Would you encourage others to participate in the programme in the future? If so, why do you think it would be important/useful for the development of their academic career?

I strongly encourage others to participate in the programme. It is a valuable opportunity for junior philosophers to visit very good Institutes. I am sure this can be very important/useful for the development of their career, “how exactly” depends on their stories I guess.

When did you take part in the EPSA Fellowship initiative?

I participated in the first round of the EPSA Fellowships scheme: I applied in 2015 and then visited my host institution, LOGOS Barcelona, in 2016.

What were you doing when you applied for an EPSA Fellowship?

When I decided to apply for the EPSA Fellowship I was finishing my doctoral dissertation on probabilistic learning from conditional evidence. I had just returned from the MCMP Munich, where I was an exchange PhD student for a semester, but I did not have much international experience besides this.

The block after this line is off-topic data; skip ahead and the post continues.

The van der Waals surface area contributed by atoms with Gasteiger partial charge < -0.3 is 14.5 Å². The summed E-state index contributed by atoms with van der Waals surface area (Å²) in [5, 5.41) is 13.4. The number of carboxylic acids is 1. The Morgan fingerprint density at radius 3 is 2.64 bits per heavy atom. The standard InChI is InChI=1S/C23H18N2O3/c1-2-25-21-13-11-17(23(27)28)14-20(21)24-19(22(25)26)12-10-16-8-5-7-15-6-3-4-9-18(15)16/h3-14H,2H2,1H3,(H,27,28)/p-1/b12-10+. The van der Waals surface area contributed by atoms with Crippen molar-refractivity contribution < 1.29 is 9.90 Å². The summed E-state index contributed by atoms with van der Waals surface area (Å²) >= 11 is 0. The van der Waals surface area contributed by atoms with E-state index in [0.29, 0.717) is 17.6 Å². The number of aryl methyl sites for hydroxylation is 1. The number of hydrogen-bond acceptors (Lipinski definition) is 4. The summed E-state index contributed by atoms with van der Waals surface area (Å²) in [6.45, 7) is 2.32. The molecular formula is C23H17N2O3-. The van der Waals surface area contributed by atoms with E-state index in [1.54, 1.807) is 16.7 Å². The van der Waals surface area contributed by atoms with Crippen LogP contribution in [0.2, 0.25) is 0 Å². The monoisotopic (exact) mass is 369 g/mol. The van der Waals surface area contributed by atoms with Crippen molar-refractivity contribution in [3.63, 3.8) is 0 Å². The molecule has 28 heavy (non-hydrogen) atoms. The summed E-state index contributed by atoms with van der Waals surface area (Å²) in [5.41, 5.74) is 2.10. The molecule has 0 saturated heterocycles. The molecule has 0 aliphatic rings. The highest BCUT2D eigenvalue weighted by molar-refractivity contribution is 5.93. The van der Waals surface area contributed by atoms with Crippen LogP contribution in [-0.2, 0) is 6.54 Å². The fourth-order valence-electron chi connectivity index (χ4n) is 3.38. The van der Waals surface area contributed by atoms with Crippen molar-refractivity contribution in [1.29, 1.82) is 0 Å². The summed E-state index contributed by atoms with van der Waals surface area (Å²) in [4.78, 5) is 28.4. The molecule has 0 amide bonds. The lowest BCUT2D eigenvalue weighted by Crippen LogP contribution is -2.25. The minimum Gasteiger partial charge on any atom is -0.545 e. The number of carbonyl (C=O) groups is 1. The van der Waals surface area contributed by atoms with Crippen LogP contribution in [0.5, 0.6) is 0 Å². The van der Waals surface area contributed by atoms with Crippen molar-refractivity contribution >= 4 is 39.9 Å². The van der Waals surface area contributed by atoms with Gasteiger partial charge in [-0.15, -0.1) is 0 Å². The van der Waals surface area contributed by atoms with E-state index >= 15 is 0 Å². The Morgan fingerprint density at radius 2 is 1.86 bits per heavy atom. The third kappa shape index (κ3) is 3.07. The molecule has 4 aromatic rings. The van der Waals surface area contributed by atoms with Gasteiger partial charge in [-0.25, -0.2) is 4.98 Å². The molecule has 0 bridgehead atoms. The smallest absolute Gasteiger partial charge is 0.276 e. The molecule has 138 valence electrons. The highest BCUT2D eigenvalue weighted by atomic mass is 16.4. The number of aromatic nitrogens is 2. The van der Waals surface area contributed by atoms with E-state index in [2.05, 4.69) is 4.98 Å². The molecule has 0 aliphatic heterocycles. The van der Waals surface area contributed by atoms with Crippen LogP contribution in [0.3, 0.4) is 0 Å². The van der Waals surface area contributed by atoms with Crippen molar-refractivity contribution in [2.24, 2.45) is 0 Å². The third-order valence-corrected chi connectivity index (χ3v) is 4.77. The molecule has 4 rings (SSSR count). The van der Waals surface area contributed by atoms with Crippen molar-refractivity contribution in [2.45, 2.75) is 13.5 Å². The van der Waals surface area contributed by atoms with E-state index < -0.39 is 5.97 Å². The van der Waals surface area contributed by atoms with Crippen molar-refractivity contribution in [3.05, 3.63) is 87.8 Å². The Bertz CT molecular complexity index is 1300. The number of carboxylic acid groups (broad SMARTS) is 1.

How did you hear about the Fellowship initiative, and what made you think of applying?

I learned about the programme through my doctoral supervisor, Prof. Olga Markič at the University of Ljubljana, Slovenia, who encouraged me to apply. I agreed that visiting one of the leading centres would be a good way for me to learn more about hot topics in philosophy of science while at the same expanding my international network. Both of these expectations were confirmed.

What did you find attractive about the EPSA Fellowship initiative?